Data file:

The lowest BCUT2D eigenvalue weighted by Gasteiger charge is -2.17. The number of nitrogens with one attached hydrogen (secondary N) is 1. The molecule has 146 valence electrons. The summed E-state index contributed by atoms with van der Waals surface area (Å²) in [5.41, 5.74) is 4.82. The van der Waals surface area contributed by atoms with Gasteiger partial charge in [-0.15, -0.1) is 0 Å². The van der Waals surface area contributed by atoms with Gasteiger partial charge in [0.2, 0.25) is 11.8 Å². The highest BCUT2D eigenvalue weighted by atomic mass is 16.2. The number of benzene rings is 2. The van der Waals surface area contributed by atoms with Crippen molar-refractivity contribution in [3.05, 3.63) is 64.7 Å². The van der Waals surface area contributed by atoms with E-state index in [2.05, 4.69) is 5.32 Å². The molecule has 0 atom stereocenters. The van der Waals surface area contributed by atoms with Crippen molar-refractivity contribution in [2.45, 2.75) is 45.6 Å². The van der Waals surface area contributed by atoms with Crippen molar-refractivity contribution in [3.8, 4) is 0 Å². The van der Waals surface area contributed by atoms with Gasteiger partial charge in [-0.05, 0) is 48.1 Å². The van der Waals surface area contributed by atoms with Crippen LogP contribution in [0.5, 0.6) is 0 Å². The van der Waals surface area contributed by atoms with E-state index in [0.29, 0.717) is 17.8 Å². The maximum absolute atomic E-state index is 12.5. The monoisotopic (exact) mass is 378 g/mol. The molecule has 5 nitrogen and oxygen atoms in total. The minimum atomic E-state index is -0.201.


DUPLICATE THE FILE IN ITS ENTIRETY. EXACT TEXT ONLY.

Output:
The lowest BCUT2D eigenvalue weighted by Gasteiger charge is -2.17. The number of nitrogens with one attached hydrogen (secondary N) is 1. The molecule has 146 valence electrons. The summed E-state index contributed by atoms with van der Waals surface area (Å²) in [5.41, 5.74) is 4.82. The van der Waals surface area contributed by atoms with Gasteiger partial charge in [-0.15, -0.1) is 0 Å². The van der Waals surface area contributed by atoms with Gasteiger partial charge in [0.2, 0.25) is 11.8 Å². The highest BCUT2D eigenvalue weighted by atomic mass is 16.2. The number of benzene rings is 2. The van der Waals surface area contributed by atoms with Crippen molar-refractivity contribution in [3.05, 3.63) is 64.7 Å². The van der Waals surface area contributed by atoms with E-state index in [2.05, 4.69) is 5.32 Å². The molecule has 0 atom stereocenters. The van der Waals surface area contributed by atoms with Crippen molar-refractivity contribution in [2.45, 2.75) is 45.6 Å². The van der Waals surface area contributed by atoms with Crippen molar-refractivity contribution in [3.8, 4) is 0 Å². The van der Waals surface area contributed by atoms with Gasteiger partial charge in [-0.05, 0) is 48.1 Å². The van der Waals surface area contributed by atoms with Crippen LogP contribution in [0.5, 0.6) is 0 Å². The van der Waals surface area contributed by atoms with E-state index in [0.29, 0.717) is 17.8 Å². The maximum absolute atomic E-state index is 12.5. The monoisotopic (exact) mass is 378 g/mol. The molecule has 5 nitrogen and oxygen atoms in total. The minimum atomic E-state index is -0.201.